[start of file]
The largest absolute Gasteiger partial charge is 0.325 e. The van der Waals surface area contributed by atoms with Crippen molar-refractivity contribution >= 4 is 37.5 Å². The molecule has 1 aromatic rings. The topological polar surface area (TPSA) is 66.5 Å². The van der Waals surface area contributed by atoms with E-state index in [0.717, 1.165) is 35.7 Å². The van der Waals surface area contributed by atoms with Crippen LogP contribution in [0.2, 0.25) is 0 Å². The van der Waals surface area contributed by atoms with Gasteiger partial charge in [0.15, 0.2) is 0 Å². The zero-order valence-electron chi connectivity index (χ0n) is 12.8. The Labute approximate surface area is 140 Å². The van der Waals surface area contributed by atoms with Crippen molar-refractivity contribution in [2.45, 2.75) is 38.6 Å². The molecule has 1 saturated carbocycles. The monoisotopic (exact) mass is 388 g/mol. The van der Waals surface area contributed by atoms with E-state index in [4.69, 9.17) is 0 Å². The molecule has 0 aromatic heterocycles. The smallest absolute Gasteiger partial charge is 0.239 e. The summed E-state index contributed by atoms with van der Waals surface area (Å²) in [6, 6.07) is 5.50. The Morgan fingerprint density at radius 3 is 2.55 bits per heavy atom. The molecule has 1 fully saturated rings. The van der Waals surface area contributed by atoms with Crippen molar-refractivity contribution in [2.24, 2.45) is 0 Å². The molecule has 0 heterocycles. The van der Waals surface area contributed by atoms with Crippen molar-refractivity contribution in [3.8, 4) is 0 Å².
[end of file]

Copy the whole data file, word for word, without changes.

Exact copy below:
The largest absolute Gasteiger partial charge is 0.325 e. The van der Waals surface area contributed by atoms with Crippen molar-refractivity contribution >= 4 is 37.5 Å². The molecule has 1 aromatic rings. The topological polar surface area (TPSA) is 66.5 Å². The van der Waals surface area contributed by atoms with E-state index in [0.717, 1.165) is 35.7 Å². The van der Waals surface area contributed by atoms with Crippen LogP contribution in [0.2, 0.25) is 0 Å². The van der Waals surface area contributed by atoms with Gasteiger partial charge in [0.15, 0.2) is 0 Å². The zero-order valence-electron chi connectivity index (χ0n) is 12.8. The Labute approximate surface area is 140 Å². The van der Waals surface area contributed by atoms with Crippen molar-refractivity contribution in [2.45, 2.75) is 38.6 Å². The molecule has 1 saturated carbocycles. The monoisotopic (exact) mass is 388 g/mol. The van der Waals surface area contributed by atoms with E-state index in [4.69, 9.17) is 0 Å². The molecule has 0 aromatic heterocycles. The smallest absolute Gasteiger partial charge is 0.239 e. The summed E-state index contributed by atoms with van der Waals surface area (Å²) in [6, 6.07) is 5.50. The Morgan fingerprint density at radius 3 is 2.55 bits per heavy atom. The molecule has 1 fully saturated rings. The van der Waals surface area contributed by atoms with Crippen molar-refractivity contribution in [2.24, 2.45) is 0 Å². The molecule has 0 heterocycles. The van der Waals surface area contributed by atoms with Crippen molar-refractivity contribution in [3.8, 4) is 0 Å².